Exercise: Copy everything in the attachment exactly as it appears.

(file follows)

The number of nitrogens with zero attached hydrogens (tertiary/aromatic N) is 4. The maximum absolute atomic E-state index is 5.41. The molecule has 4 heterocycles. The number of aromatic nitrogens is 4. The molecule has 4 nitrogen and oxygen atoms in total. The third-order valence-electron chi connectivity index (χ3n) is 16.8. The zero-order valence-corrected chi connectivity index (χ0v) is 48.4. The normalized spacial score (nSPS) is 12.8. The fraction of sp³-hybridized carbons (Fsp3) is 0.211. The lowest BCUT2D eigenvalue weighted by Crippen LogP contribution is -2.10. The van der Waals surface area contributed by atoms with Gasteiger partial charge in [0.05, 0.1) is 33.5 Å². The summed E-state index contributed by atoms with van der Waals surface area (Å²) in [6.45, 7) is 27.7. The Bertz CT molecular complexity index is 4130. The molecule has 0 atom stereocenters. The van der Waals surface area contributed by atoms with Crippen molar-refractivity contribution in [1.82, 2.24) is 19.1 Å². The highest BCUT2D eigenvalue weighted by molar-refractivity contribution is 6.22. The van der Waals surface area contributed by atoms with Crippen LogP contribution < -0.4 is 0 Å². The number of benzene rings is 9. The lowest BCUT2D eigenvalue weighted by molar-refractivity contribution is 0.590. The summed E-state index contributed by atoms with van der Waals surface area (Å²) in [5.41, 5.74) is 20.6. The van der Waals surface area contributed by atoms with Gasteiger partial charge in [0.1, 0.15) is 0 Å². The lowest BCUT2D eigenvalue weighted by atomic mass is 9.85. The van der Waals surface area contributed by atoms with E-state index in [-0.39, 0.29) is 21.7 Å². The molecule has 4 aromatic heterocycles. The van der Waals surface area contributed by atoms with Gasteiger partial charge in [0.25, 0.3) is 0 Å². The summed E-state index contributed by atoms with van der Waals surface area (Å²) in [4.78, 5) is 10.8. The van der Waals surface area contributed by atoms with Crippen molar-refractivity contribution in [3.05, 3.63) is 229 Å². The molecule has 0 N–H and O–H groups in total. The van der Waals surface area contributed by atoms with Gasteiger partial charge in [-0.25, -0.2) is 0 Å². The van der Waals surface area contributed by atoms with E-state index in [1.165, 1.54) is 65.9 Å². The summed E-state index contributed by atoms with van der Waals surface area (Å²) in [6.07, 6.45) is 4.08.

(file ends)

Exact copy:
The number of nitrogens with zero attached hydrogens (tertiary/aromatic N) is 4. The maximum absolute atomic E-state index is 5.41. The molecule has 4 heterocycles. The number of aromatic nitrogens is 4. The molecule has 4 nitrogen and oxygen atoms in total. The third-order valence-electron chi connectivity index (χ3n) is 16.8. The zero-order valence-corrected chi connectivity index (χ0v) is 48.4. The normalized spacial score (nSPS) is 12.8. The fraction of sp³-hybridized carbons (Fsp3) is 0.211. The lowest BCUT2D eigenvalue weighted by Crippen LogP contribution is -2.10. The van der Waals surface area contributed by atoms with Gasteiger partial charge in [0.05, 0.1) is 33.5 Å². The summed E-state index contributed by atoms with van der Waals surface area (Å²) in [6.45, 7) is 27.7. The Bertz CT molecular complexity index is 4130. The molecule has 0 atom stereocenters. The van der Waals surface area contributed by atoms with Crippen molar-refractivity contribution in [1.82, 2.24) is 19.1 Å². The highest BCUT2D eigenvalue weighted by molar-refractivity contribution is 6.22. The van der Waals surface area contributed by atoms with Crippen LogP contribution < -0.4 is 0 Å². The number of benzene rings is 9. The lowest BCUT2D eigenvalue weighted by molar-refractivity contribution is 0.590. The summed E-state index contributed by atoms with van der Waals surface area (Å²) in [5.41, 5.74) is 20.6. The van der Waals surface area contributed by atoms with Gasteiger partial charge in [0.1, 0.15) is 0 Å². The lowest BCUT2D eigenvalue weighted by atomic mass is 9.85. The van der Waals surface area contributed by atoms with E-state index in [-0.39, 0.29) is 21.7 Å². The molecule has 4 aromatic heterocycles. The van der Waals surface area contributed by atoms with Gasteiger partial charge in [0.25, 0.3) is 0 Å². The summed E-state index contributed by atoms with van der Waals surface area (Å²) in [4.78, 5) is 10.8. The van der Waals surface area contributed by atoms with Crippen molar-refractivity contribution in [3.05, 3.63) is 229 Å². The molecule has 0 N–H and O–H groups in total. The van der Waals surface area contributed by atoms with Gasteiger partial charge in [-0.25, -0.2) is 0 Å². The van der Waals surface area contributed by atoms with E-state index in [1.165, 1.54) is 65.9 Å². The summed E-state index contributed by atoms with van der Waals surface area (Å²) in [6.07, 6.45) is 4.08.